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Old 03-08-2010, 04:53 AM   #1
Leirith
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Question What is taking up all the space on sda6?


Hi everyone,

I have run out of space in /var, and the following output confirms that there is no space on the partition mounted to /var.


lukee@au-web-1:/var$ df –h

Filesystem Size Used Avail Use% Mounted on
/dev/sda1 327M 152M 158M 50% /
tmpfs 2.0G 0 2.0G 0% /lib/init/rw
udev 10M 808K 9.3M 8% /dev
tmpfs 2.0G 390M 1.6G 20% /dev/shm
/dev/sda9 249G 3.0G 234G 2% /home
/dev/sda8 373M 11M 343M 3% /tmp
/dev/sda5 4.6G 588M 3.8G 14% /usr
/dev/sda6 2.8G 2.7G 7.0M 100% /var


The next part is where it gets confusing. What is taking up all of the space? I examine /var with the following command:


lukee@au-web-1:/var$ sudo du -skh /var
60M /var


May I ask for some help in identifying what is taking up the remaining 2.7G or more on this filesystem?

Thank you.

Last edited by Leirith; 03-08-2010 at 04:54 AM.
 
Old 03-08-2010, 05:04 AM   #2
troop
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sudo fsck /dev/sda6
sudo du -hs /var/*

Last edited by troop; 03-08-2010 at 05:07 AM.
 
Old 03-08-2010, 07:34 AM   #3
AlucardZero
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unmount /var

If it won't let you, reboot, or kill the processes using /var, then unmount it. Use "fuser -cu /var" to list the processes using it. THEN fsck.

On the other hand, if you have a runaway process holding large files open, merely unmounting /var may fix your problem.
 
1 members found this post helpful.
Old 03-08-2010, 10:43 AM   #4
troop
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mount -o remount,ro /var is better, IMHO.
 
Old 03-08-2010, 11:58 AM   #5
raju.mopidevi
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Hi Leirith,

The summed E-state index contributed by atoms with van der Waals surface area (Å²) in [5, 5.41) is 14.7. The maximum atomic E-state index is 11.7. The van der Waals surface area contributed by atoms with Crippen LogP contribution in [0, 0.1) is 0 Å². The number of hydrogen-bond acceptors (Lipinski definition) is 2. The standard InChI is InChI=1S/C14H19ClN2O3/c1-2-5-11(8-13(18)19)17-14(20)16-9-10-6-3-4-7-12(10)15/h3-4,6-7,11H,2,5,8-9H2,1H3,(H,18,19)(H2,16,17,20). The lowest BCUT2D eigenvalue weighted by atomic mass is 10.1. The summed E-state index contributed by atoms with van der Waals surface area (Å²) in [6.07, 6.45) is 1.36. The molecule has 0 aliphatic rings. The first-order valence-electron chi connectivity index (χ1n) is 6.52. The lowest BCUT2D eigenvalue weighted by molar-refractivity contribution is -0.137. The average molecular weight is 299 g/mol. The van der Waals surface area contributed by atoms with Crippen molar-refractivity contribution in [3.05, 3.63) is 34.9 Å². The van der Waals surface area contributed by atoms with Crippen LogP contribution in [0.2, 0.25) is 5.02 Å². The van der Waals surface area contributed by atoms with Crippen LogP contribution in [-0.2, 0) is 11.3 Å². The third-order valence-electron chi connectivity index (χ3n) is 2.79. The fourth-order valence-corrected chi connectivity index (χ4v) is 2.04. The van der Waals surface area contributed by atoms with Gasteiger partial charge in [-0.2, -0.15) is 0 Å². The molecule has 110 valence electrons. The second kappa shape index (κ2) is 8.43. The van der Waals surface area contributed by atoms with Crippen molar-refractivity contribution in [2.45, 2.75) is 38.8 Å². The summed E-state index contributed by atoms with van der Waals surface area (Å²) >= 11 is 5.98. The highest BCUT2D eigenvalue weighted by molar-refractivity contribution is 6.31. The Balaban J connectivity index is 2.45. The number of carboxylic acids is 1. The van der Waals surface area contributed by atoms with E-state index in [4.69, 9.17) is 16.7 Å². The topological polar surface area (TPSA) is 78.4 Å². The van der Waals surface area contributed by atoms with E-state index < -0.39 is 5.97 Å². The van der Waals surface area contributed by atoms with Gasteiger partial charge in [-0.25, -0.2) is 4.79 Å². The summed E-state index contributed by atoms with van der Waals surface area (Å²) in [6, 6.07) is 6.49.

this link has a article which say every directory under /var.

/var/log

Log files from the system and various programs/services, especially login (/var/log/wtmp, which logs all logins and logouts into the system) and syslog (/var/log/messages, where all kernel and system program message are usually stored). Files in /var/log can often grow indefinitely, and may require cleaning at regular intervals. Something that is now normally managed via log rotation utilities such as 'logrotate'. This utility also allows for the automatic rotation compression, removal and mailing of log files. Logrotate can be set to handle a log file daily, weekly, monthly or when the log file gets to a certain size. Normally, logrotate runs as a daily cron job. This is a good place to start troubleshooting general technical problems.


so please check the size of the /var/log. It may be possible that it's size may increase indefinitely.
 
Old 03-08-2010, 06:48 PM   #6
Leirith
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Question

Thanks AlucardZero and everyone who replied. I ran AZ's and troop's advice and all looks well again.

$ df -h
Filesystem Size Used Avail Use% Mounted on
/dev/sda1 327M 152M 158M 50% /
tmpfs 2.0G 0 2.0G 0% /lib/init/rw
udev 10M 808K 9.3M 8% /dev
tmpfs 2.0G 46M 1.9G 3% /dev/shm
/dev/sda9 249G 3.0G 234G 2% /home
/dev/sda8 373M 11M 343M 3% /tmp
/dev/sda5 4.6G 563M 3.9G 13% /usr
/dev/sda6 2.8G 159M 2.5G 6% /var

Last edited by Leirith; 03-14-2010 at 11:42 PM. Reason: The problem has returned
 
Old 03-14-2010, 11:41 PM   #7
Leirith
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Hey folks,

The problem seems to have resurfaced since I performed the above commands. Something is slowly filling sda6 and /var is staying the same size. Could anyone offer insight into how this could be happening, and what to do about it?

Thanks!
 
Old 03-15-2010, 03:29 AM   #8
vendtagain
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what I do to track down what is taking up space is to use the command:

sudo du -a -h --max-depth=1

this will show you the size of all files and folders in the current directory, just start from the root directory and look which dir has lots of space, cd to that directory and type the command again.

note: you can do this without sudo, but it will probably spit out alot of "permission denied" errors as the command traverses all dirs.
 
Old 03-15-2010, 04:07 AM   #9
catkin
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One possibility is open unlinked files; these will not show up in du output but are counted in df's "used" total. See here, here and here for how to find them. rsync is one program that writes to unlinked open files.
 
Old 04-17-2012, 03:54 PM   #10
Poki
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Quote:
Originally Posted by catkin View Post
One possibility is open unlinked files; these will not show up in du output but are counted in df's "used" total. See here, here and here for how to find them. rsync is one program that writes to unlinked open files.
this helped me.. i had a process running. which when i killed it.. freed a lot of space.. thank you
 
  


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